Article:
A leaseback is when a homeowner sells the property to a buyer and then leases it back for a set period of time.
Let’s say you are about to sell your house, but you need to remain in the home for some reason (like your new place is not ready to move into).
While they are usually short term, leasebacks can last for days, weeks, months or even years, depending on the situation and agreed upon terms of the sale.
In order to set up a leaseback, you would have had to discuss the matter with the buyer during the negotiation period, prior to closing.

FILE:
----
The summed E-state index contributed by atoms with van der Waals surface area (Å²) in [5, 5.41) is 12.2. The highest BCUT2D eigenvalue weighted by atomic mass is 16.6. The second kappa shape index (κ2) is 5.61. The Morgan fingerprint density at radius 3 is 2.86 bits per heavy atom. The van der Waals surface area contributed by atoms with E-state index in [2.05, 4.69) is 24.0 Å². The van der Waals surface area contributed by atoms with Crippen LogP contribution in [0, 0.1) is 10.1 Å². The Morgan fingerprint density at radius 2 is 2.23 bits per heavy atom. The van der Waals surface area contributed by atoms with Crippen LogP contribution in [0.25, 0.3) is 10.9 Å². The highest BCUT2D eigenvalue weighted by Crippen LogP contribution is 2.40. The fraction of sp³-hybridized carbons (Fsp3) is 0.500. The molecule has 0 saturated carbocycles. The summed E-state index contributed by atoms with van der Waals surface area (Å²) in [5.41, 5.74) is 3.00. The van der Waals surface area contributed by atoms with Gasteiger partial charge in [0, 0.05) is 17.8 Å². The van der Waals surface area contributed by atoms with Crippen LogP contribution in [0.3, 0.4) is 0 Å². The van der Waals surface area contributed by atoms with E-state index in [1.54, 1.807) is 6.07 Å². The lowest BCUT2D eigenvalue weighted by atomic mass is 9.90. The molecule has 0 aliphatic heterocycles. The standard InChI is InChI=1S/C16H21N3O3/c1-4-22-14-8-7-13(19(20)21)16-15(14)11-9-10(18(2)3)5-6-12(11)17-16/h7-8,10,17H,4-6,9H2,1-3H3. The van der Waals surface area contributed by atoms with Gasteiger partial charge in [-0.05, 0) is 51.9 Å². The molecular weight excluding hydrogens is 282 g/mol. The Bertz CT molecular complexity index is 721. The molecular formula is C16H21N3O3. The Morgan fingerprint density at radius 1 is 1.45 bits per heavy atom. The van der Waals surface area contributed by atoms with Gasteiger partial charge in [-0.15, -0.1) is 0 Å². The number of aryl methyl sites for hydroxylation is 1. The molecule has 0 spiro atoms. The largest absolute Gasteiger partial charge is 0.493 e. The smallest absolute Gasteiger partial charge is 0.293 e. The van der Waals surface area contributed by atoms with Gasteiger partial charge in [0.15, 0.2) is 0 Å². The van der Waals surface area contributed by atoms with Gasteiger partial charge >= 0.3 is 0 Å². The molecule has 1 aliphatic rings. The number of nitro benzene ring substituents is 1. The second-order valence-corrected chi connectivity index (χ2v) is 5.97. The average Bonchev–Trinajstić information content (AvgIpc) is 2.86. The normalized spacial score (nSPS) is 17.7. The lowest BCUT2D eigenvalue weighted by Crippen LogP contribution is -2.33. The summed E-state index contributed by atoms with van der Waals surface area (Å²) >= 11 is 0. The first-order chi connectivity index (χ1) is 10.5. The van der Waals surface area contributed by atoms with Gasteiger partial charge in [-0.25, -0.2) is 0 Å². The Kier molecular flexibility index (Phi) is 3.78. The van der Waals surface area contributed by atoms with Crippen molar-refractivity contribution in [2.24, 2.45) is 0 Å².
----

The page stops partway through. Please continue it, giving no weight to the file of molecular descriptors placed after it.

Additionally, both you and the buyer would have had to agree to a timeline and the amount of compensation that the buyer would accept for leasing you back the property.
Essentially, you are now renting the home you just sold. You will also have to sign a lease agreement that covered other issues such as damages, rights and responsibilities and the like.
Leasebacks can be an attractive option because you have the cash from the sale and you continue living there for however long the agreed upon period lasts.
The new owner is now entitled to tax breaks and they may even use the leaseback to create a long-term rental income. They can use your rent payment to cover the new mortgage, if there is one.